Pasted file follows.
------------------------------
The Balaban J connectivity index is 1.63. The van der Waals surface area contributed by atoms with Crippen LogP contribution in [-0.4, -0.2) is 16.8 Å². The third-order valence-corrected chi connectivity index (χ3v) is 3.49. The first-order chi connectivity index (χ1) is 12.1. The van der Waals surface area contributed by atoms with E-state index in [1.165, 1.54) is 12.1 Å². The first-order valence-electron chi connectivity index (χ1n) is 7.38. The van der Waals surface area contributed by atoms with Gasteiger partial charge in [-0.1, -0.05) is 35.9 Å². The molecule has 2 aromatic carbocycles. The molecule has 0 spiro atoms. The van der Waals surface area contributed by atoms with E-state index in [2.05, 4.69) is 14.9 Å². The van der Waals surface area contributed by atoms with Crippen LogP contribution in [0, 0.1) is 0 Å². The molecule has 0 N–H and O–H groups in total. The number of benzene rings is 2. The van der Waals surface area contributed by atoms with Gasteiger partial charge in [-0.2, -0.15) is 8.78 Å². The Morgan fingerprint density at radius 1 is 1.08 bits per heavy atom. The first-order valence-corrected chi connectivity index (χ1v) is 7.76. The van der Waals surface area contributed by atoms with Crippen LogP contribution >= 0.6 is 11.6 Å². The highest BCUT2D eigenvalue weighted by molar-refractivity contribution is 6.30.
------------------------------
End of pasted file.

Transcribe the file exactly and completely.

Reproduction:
The Balaban J connectivity index is 1.63. The van der Waals surface area contributed by atoms with Crippen LogP contribution in [-0.4, -0.2) is 16.8 Å². The third-order valence-corrected chi connectivity index (χ3v) is 3.49. The first-order chi connectivity index (χ1) is 12.1. The van der Waals surface area contributed by atoms with E-state index in [1.165, 1.54) is 12.1 Å². The first-order valence-electron chi connectivity index (χ1n) is 7.38. The van der Waals surface area contributed by atoms with Gasteiger partial charge in [-0.1, -0.05) is 35.9 Å². The molecule has 2 aromatic carbocycles. The molecule has 0 spiro atoms. The van der Waals surface area contributed by atoms with E-state index in [2.05, 4.69) is 14.9 Å². The van der Waals surface area contributed by atoms with Crippen LogP contribution in [0, 0.1) is 0 Å². The molecule has 0 N–H and O–H groups in total. The number of benzene rings is 2. The van der Waals surface area contributed by atoms with Gasteiger partial charge in [-0.2, -0.15) is 8.78 Å². The Morgan fingerprint density at radius 1 is 1.08 bits per heavy atom. The first-order valence-corrected chi connectivity index (χ1v) is 7.76. The van der Waals surface area contributed by atoms with Crippen LogP contribution >= 0.6 is 11.6 Å². The highest BCUT2D eigenvalue weighted by molar-refractivity contribution is 6.30.